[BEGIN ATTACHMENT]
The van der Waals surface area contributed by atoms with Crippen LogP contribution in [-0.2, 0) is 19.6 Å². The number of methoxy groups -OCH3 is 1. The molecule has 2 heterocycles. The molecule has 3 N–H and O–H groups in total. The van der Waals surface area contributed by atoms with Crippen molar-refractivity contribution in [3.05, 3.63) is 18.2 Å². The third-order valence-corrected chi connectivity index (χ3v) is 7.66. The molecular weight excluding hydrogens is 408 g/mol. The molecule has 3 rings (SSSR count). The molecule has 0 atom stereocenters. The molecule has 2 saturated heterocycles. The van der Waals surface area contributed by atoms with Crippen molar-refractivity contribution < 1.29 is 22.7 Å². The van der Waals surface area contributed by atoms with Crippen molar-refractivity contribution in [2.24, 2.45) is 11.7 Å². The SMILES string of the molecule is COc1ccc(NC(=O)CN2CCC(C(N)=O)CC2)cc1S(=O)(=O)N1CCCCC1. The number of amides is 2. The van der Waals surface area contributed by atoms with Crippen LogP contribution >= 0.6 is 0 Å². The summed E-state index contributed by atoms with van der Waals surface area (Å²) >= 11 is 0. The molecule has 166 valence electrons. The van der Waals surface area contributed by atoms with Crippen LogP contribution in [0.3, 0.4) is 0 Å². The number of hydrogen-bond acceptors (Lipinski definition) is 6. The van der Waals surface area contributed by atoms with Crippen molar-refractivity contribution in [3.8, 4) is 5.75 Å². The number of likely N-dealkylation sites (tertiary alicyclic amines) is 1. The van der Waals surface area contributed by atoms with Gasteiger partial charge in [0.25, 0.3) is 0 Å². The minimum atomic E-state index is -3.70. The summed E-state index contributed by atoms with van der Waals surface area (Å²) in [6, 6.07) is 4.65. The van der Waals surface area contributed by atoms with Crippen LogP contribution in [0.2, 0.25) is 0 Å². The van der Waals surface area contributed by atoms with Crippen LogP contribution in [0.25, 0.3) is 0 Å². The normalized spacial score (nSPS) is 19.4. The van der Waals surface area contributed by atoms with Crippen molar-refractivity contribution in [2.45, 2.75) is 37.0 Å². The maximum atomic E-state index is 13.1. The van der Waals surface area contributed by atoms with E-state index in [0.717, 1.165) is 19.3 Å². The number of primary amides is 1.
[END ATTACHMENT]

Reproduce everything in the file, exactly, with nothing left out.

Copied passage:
The van der Waals surface area contributed by atoms with Crippen LogP contribution in [-0.2, 0) is 19.6 Å². The number of methoxy groups -OCH3 is 1. The molecule has 2 heterocycles. The molecule has 3 N–H and O–H groups in total. The van der Waals surface area contributed by atoms with Crippen molar-refractivity contribution in [3.05, 3.63) is 18.2 Å². The third-order valence-corrected chi connectivity index (χ3v) is 7.66. The molecular weight excluding hydrogens is 408 g/mol. The molecule has 3 rings (SSSR count). The molecule has 0 atom stereocenters. The molecule has 2 saturated heterocycles. The van der Waals surface area contributed by atoms with Crippen molar-refractivity contribution < 1.29 is 22.7 Å². The van der Waals surface area contributed by atoms with Crippen molar-refractivity contribution in [2.24, 2.45) is 11.7 Å². The SMILES string of the molecule is COc1ccc(NC(=O)CN2CCC(C(N)=O)CC2)cc1S(=O)(=O)N1CCCCC1. The number of amides is 2. The van der Waals surface area contributed by atoms with Crippen LogP contribution >= 0.6 is 0 Å². The summed E-state index contributed by atoms with van der Waals surface area (Å²) >= 11 is 0. The molecule has 166 valence electrons. The van der Waals surface area contributed by atoms with Crippen LogP contribution in [0.3, 0.4) is 0 Å². The number of hydrogen-bond acceptors (Lipinski definition) is 6. The van der Waals surface area contributed by atoms with Crippen molar-refractivity contribution in [3.8, 4) is 5.75 Å². The number of likely N-dealkylation sites (tertiary alicyclic amines) is 1. The van der Waals surface area contributed by atoms with Gasteiger partial charge in [0.25, 0.3) is 0 Å². The minimum atomic E-state index is -3.70. The summed E-state index contributed by atoms with van der Waals surface area (Å²) in [6, 6.07) is 4.65. The van der Waals surface area contributed by atoms with Crippen LogP contribution in [0.2, 0.25) is 0 Å². The van der Waals surface area contributed by atoms with Crippen LogP contribution in [0.25, 0.3) is 0 Å². The normalized spacial score (nSPS) is 19.4. The van der Waals surface area contributed by atoms with Crippen molar-refractivity contribution in [2.45, 2.75) is 37.0 Å². The maximum atomic E-state index is 13.1. The van der Waals surface area contributed by atoms with E-state index in [0.717, 1.165) is 19.3 Å². The number of primary amides is 1.